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BP boss defends dividend hike, buybacks amid cost-of-living crisis

BP logo on BP building

BP’s chief executive has defended the company’s share buyback and dividend plans as campaigners criticised its record quarterly profits as “obscene”.

Tuesday saw BP (LON: BP) post underlying profits of $8.4 billion for Q2 2022 – the largest quarterly earnings by the company in 14 years and triple that of the same period in 2021.

The supermajor said it would be committing a large portion of those profits to raising its quarterly dividend by 10%, to 6.006 cents per share, and launching a further $3.5 billion buyback programme over the next quarter.

However, climate campaigners said the company’s results were “a clear sign that our energy system is fundamentally broken.”

BP’s bumper profits come as soaring energy and fuel bills contribute to a worsening cost-of-living crisis. Recent estimates suggest a typical UK household energy bill will rise to more than £3,600 per year by next summer.

‘Backing Britain’

“In terms of cost of living I think we all have to recognise it’s a very difficult place for people, not just in the UK but across the world right now,” chief executive Bernard Looney said during an investor call on Tuesday morning.

“Our people inside the company get it, they want to help, and the question becomes what we can do to help – and of course what we do in the UK is we’re backing Britain.”

He pointed to the company’s commitment to invest £18bn in the UK by the end of the decade, creating over 10,000 jobs over the same period.

“The majority of that is going to be in the energy transition but also in energy security for today in hydrocarbons, and the Murlach development that we’re taking to the next stage in the North Sea is one example,” he added.

“The third thing we do is we pay taxes and when prices are higher, rightly we pay higher taxes. Now we have an Energy Profits Levy which means we’ll pay even more taxes on top of what we had already planned and that’s what we will do.”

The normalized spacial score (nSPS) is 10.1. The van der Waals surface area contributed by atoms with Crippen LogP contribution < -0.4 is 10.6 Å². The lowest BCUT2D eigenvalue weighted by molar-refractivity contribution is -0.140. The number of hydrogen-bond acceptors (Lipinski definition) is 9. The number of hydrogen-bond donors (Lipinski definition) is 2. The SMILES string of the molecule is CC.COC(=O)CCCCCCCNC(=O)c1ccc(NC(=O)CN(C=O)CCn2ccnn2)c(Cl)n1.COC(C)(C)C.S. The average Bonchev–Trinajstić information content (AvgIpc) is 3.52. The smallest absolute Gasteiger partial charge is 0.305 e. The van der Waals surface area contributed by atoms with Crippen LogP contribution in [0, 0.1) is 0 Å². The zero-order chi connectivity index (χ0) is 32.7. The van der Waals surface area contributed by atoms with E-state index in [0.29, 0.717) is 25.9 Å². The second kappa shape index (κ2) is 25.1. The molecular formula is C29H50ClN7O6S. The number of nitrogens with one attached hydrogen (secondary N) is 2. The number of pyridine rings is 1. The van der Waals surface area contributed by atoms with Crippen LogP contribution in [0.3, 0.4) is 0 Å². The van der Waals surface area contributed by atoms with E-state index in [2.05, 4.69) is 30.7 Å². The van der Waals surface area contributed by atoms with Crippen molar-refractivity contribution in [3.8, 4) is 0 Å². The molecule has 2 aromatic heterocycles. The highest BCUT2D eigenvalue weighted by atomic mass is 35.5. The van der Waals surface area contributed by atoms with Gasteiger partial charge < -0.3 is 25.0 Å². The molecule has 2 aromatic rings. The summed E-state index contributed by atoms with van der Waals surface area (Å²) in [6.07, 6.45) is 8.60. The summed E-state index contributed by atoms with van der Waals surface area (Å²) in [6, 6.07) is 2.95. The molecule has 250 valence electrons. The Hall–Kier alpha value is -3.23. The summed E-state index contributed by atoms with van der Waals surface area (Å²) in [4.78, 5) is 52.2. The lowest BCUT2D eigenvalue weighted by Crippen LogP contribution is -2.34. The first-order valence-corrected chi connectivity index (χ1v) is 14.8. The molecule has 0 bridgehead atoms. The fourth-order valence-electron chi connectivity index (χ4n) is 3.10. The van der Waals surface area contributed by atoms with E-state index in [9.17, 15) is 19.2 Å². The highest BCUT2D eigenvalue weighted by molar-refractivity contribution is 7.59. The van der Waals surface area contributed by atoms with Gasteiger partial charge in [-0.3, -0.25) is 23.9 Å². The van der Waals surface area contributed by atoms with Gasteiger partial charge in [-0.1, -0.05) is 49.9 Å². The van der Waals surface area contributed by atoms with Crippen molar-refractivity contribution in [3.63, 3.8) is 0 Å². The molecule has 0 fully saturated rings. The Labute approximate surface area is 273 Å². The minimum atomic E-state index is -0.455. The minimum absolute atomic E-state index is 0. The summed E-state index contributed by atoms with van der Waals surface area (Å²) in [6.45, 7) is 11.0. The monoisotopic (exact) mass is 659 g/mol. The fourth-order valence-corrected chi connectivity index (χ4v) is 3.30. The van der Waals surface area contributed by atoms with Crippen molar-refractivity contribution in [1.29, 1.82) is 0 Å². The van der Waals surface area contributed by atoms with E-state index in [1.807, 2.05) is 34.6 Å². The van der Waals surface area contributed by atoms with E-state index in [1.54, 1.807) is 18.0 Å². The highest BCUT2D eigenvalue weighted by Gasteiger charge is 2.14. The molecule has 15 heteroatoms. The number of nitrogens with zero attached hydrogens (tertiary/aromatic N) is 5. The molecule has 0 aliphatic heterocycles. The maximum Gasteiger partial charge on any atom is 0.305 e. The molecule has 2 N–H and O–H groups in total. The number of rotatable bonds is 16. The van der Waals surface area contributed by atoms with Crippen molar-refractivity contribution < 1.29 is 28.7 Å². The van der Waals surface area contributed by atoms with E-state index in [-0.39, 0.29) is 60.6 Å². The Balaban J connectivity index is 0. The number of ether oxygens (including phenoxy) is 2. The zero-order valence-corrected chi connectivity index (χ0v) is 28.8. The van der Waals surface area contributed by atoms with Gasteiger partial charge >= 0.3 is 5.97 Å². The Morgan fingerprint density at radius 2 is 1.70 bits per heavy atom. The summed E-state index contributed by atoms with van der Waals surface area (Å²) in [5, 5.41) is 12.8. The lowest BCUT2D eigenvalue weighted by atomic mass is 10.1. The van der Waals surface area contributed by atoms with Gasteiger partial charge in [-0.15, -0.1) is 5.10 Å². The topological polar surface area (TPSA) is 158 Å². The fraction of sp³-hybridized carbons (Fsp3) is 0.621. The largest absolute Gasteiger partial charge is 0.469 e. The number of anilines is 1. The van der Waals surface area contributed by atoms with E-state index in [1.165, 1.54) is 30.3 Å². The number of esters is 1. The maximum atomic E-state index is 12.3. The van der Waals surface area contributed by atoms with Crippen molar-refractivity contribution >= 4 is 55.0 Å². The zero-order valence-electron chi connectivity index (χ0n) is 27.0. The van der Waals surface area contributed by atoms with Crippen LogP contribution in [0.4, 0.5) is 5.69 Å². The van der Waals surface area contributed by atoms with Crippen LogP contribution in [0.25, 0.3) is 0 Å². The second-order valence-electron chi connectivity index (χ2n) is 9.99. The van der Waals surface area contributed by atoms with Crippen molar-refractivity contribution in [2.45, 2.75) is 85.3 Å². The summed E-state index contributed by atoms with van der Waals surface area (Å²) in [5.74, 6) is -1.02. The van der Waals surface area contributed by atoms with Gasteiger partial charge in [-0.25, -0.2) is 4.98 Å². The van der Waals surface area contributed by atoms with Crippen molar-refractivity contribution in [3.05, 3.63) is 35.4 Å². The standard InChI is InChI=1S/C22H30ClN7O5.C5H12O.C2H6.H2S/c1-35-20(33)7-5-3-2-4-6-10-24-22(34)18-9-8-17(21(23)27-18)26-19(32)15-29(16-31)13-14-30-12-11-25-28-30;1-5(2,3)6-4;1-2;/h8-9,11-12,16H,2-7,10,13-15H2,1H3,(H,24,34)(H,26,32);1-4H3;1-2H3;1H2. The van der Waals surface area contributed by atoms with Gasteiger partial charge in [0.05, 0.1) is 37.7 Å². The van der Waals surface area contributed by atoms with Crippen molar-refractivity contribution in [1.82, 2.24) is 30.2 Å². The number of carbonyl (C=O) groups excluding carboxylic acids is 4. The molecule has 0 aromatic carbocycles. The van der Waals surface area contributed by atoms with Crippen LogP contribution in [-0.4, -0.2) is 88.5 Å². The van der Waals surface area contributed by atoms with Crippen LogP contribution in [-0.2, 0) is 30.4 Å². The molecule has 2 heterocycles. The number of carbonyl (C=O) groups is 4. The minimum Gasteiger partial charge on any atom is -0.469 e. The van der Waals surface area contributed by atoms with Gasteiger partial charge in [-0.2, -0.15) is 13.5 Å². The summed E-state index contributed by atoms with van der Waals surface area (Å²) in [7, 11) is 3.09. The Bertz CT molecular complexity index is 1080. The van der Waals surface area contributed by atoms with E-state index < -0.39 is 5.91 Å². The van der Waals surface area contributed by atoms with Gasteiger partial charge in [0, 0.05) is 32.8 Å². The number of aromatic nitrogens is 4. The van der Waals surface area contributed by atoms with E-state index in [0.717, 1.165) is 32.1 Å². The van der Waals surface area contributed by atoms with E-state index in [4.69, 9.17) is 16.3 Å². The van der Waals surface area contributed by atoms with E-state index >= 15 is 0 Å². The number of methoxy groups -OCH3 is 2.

It’s unclear at this stage how much additional tax BP or other North Sea firms will pay as a result of the levy, however the Treasury has said it hopes the scheme will raise about £5bn over the next year.

‘Following the math’

During the call, Mr Looney was also asked why the buyback had been set at $3.5bn, and whether the company would look to increase dividends further on the back of an even stronger balance sheet.

He said BP was “simply following the math,” by upping rates closer to those set before the COVID-19 pandemic.

In 2020, BP slashed its dividend by 50% and committed to buying back shares equivalent to 60% of its free cash flow. At the time, Mr Looney said the “reset” would also support the move towards becoming an “integrated energy company,” freeing up cash to invest in low-carbon technologies.

“$3.5bn takes us to exactly 60% of cumulative surplus cash since the beginning of this programme,” representing a total of about $17bn, he confirmed today.

He added that the company’s “number one priority” is a resilient dividend, and that BP would continue to assess operations based on a $40/barrel benchmark as a “prudent” way to plan.

However, Friends of the Earth Scotland criticised the buyback plans, and said projects such as Murlach would “lock in” energy inequalities.

Campaigner Freya Aitchison said: “This announcement of yet another obscene profit for BP is a clear sign that our energy system is fundamentally broken.”

“Rising energy prices are a key driver of the cost of living crisis which is plunging millions of people in the UK into fuel poverty, yet bosses and shareholders at BP are getting even richer by exploiting one of our most basic needs.”

“BP is also worsening climate breakdown and extreme weather by continuing to invest and lock us into new oil and gas projects for decades to come. Instead of allowing these companies to continue causing social and environmental devastation to boost their profits, we need to overhaul our energy system to rapidly phase out oil and gas.”

Offshore Energies UK (OEUK), which represents the offshore sector, said rising energy costs were a global phenomenon.

The organisation’s energy policy manager Will Webster said: “The increase in oil and gas company profits is because there’s been a big increase in global prices which UK industry cannot significantly influence.

“We are very concerned at the impact this will have on consumers and on the economy. But those increased profits do mean that the companies producing oil and gas from UK waters are paying a lot more taxes.”

OEUK said the sector is now paying the highest rate of tax in its history and that Office for Budget Responsibility (OBR) projections suggest it could contribute at least £12bn to Treasury coffers in 2022.

“What we can be sure of is that when global prices go down profits will also decline. But the problem that won’t go away is energy security. And security of energy supplies is a real long-term problem for the UK and Europe,” he added.

Mr Webster said that maintaining oil and gas production was necessary in the short-term, but that the UK must also shift towards low carbon energy sources like wind and hydrogen to help minimise imports and bolster energy security.

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